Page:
If you wish to develop the chest, do not try to do so by raising the ribs, but by trying to inflate all the air cells of the lungs. You cannot do this by any mechanical means; and the most voluntary muscular movements would not produce the results obtainable by forced aspirations.

The lungs are increased in size as a result of forced respirations which make them work better. Under the influence of unusual exercise the air cells increase in size and contain more air. Also, more blood is supplied to them. Their capillary network becomes more pronounced, and, in consequence, their nutrition is more active. Accordingly, they take up more room. It is in this manner that the regular working of the great number of air cells that ordinarily are inactive can rapidly increase the size of the lungs.

In order to increase the size of the chest and the lung capacity the work must begin from the inside, and not from the outside by the simple working of the muscles. Oxygen must be forced in, and as the lungs expand and become larger they press against the ribs, stretching the cartilages between the ribs and finally spreading the ribs father apart. Exercise, it is true, can be of great assistance in increasing the quality of the lung tissue. For instance, if the arms are held overhead when taking deep inhalations, naturally the ribs are elevated and more in a position to receive the pressure of the lungs from the inside. You would not expect to take very deep breaths while sitting in a crouched position. It is only natural that you throw your shoulders back and raise the rib-box as much as possible while performing deep inhalations. Increasing the size of the chest, then, is done chiefly by the work of the lungs.

It is not a fair measurement to consider the size of the strong man’s chest when passing the tape around the chest under the arm pits, because of his outstanding latissimus dorsi muscles, those beefy yet pleasingly proportioning hills of flesh that cause the slant from the arm pits to the waist line. The thickness of his pectoral, or breast muscles, also adds considerable to his chest measurement. Although many strong men show enormous chests, both in appearance and in measurement, many of them possess weak lungs. If I were to have my choice and could accept only one or the other, I most certainly would select the body which has a big lung capacity rather than the large and muscular body containing weak lungs. With a good chest and lung capacity it is an easy matter to add muscular tissue in proportion. I at least would be assured that the amount of oxygen entering my lungs at each inhalation would purify my blood and keep me immune to sickness and disease and fill me with robust health that everyone should experience.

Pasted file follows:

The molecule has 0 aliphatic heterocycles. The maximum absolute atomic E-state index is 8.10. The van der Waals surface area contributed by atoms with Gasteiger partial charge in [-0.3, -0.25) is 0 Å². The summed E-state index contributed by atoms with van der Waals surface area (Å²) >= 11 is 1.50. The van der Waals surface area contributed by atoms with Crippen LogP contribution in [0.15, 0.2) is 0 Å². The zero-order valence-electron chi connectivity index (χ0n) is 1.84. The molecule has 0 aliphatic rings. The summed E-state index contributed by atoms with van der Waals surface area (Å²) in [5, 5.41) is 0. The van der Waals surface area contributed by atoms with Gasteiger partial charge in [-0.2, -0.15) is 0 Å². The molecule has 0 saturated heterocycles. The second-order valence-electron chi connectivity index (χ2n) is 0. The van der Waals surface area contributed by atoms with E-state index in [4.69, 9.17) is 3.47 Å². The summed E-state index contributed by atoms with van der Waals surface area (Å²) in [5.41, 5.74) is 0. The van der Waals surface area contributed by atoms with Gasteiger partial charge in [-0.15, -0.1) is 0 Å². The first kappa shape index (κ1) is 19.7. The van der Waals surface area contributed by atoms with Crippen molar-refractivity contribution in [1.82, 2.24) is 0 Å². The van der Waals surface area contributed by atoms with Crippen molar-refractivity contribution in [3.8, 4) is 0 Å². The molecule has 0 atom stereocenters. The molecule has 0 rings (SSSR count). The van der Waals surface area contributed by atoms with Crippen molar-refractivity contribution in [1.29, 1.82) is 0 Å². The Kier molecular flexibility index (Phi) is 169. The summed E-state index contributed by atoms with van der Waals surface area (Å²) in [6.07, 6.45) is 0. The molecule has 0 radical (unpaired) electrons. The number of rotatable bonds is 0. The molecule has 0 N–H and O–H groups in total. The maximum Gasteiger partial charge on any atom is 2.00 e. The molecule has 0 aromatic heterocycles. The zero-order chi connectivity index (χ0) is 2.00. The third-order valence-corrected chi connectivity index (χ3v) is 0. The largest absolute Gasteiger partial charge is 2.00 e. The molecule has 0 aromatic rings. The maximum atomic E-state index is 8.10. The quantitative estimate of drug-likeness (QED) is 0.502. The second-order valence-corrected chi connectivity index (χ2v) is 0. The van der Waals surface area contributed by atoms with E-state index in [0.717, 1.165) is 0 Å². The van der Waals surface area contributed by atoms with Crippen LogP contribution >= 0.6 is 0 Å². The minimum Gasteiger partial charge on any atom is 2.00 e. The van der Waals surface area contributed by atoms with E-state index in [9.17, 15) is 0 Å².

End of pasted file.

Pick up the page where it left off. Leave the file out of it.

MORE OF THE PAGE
If you have a good lung capacity to begin with, the practice of endurance movements will come much easier to you than if you endeavor to build up your lung capacity and rib-box by means of endurance exercises. Let us say that we have a thin man and a husky chap who start to exercise at the same time. Neither ever has worked physically before. After each has performed exactly the same exercises for a period of about six months, it will be found that the burly chap quite evidently has made better progress and will be much stronger than his thin competitor. This is because he had a good foundation to begin with. Hence, if you have a good flexible rib-box and a fine lung capacity you have every advantage in your favor when you begin training for endurance work.

Since the muscles play a most important part in endurance work it is essential that we look into the general effects of exercise upon them in order to learn more of their capabilities. Among the most striking effects of muscular exercise are the changes undergone by the muscles themselves under the influence of work. They lose much of the fat between their fibres, it being burned up by the activities; and by persistent daily efforts they gradually increase in size. But loss of fat and increase in size are not the only changes observed in the muscles as the result of work. You can notice also a change in shape, depending upon the movement the muscle performs. This is one of the most interesting of the local effects of work.